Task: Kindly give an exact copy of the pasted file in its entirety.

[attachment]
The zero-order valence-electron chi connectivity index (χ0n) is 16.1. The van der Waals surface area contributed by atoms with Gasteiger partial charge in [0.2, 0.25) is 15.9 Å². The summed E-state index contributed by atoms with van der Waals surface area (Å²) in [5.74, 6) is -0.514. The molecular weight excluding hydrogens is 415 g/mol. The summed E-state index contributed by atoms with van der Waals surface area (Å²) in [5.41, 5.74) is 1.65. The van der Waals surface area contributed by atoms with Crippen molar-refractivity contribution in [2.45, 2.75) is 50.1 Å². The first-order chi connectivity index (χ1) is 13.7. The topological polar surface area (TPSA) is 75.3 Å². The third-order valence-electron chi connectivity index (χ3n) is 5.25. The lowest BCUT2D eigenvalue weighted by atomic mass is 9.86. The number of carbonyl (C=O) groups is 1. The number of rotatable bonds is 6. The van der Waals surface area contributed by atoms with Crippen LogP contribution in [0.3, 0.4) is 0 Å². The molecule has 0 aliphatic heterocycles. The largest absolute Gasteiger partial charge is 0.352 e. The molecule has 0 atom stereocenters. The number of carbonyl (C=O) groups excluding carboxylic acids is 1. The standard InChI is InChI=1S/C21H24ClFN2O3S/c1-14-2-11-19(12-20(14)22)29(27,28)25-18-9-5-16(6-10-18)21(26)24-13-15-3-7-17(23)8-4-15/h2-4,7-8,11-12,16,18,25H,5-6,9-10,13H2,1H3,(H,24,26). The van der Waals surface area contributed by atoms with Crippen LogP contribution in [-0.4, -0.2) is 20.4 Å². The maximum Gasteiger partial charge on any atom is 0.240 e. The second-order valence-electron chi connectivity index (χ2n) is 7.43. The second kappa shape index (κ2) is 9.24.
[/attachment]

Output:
The zero-order valence-electron chi connectivity index (χ0n) is 16.1. The van der Waals surface area contributed by atoms with Gasteiger partial charge in [0.2, 0.25) is 15.9 Å². The summed E-state index contributed by atoms with van der Waals surface area (Å²) in [5.74, 6) is -0.514. The molecular weight excluding hydrogens is 415 g/mol. The summed E-state index contributed by atoms with van der Waals surface area (Å²) in [5.41, 5.74) is 1.65. The van der Waals surface area contributed by atoms with Crippen molar-refractivity contribution in [2.45, 2.75) is 50.1 Å². The first-order chi connectivity index (χ1) is 13.7. The topological polar surface area (TPSA) is 75.3 Å². The third-order valence-electron chi connectivity index (χ3n) is 5.25. The lowest BCUT2D eigenvalue weighted by atomic mass is 9.86. The number of carbonyl (C=O) groups is 1. The number of rotatable bonds is 6. The van der Waals surface area contributed by atoms with Crippen LogP contribution in [0.3, 0.4) is 0 Å². The molecule has 0 aliphatic heterocycles. The largest absolute Gasteiger partial charge is 0.352 e. The molecule has 0 atom stereocenters. The number of carbonyl (C=O) groups excluding carboxylic acids is 1. The standard InChI is InChI=1S/C21H24ClFN2O3S/c1-14-2-11-19(12-20(14)22)29(27,28)25-18-9-5-16(6-10-18)21(26)24-13-15-3-7-17(23)8-4-15/h2-4,7-8,11-12,16,18,25H,5-6,9-10,13H2,1H3,(H,24,26). The van der Waals surface area contributed by atoms with Crippen LogP contribution in [-0.4, -0.2) is 20.4 Å². The maximum Gasteiger partial charge on any atom is 0.240 e. The second-order valence-electron chi connectivity index (χ2n) is 7.43. The second kappa shape index (κ2) is 9.24.